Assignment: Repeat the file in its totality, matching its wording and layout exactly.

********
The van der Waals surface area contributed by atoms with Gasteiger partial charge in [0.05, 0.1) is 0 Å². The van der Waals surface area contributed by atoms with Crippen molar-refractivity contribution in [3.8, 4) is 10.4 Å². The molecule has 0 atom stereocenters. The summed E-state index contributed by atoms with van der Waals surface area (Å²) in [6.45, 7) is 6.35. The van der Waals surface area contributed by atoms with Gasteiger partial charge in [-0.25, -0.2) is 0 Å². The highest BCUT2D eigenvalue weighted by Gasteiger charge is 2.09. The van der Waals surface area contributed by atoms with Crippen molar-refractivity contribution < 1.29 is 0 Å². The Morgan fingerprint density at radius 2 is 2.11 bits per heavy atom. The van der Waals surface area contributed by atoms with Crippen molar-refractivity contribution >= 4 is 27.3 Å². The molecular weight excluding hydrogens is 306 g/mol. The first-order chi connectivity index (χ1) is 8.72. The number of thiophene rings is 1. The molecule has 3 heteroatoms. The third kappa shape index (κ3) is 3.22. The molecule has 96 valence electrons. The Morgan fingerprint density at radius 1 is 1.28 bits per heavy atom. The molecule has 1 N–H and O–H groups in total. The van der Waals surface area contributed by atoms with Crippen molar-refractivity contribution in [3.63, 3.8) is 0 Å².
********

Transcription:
The van der Waals surface area contributed by atoms with Gasteiger partial charge in [0.05, 0.1) is 0 Å². The van der Waals surface area contributed by atoms with Crippen molar-refractivity contribution in [3.8, 4) is 10.4 Å². The molecule has 0 atom stereocenters. The summed E-state index contributed by atoms with van der Waals surface area (Å²) in [6.45, 7) is 6.35. The van der Waals surface area contributed by atoms with Gasteiger partial charge in [-0.25, -0.2) is 0 Å². The highest BCUT2D eigenvalue weighted by Gasteiger charge is 2.09. The van der Waals surface area contributed by atoms with Crippen molar-refractivity contribution < 1.29 is 0 Å². The Morgan fingerprint density at radius 2 is 2.11 bits per heavy atom. The van der Waals surface area contributed by atoms with Crippen molar-refractivity contribution >= 4 is 27.3 Å². The molecular weight excluding hydrogens is 306 g/mol. The first-order chi connectivity index (χ1) is 8.72. The number of thiophene rings is 1. The molecule has 3 heteroatoms. The third kappa shape index (κ3) is 3.22. The molecule has 96 valence electrons. The Morgan fingerprint density at radius 1 is 1.28 bits per heavy atom. The molecule has 1 N–H and O–H groups in total. The van der Waals surface area contributed by atoms with Crippen molar-refractivity contribution in [3.63, 3.8) is 0 Å².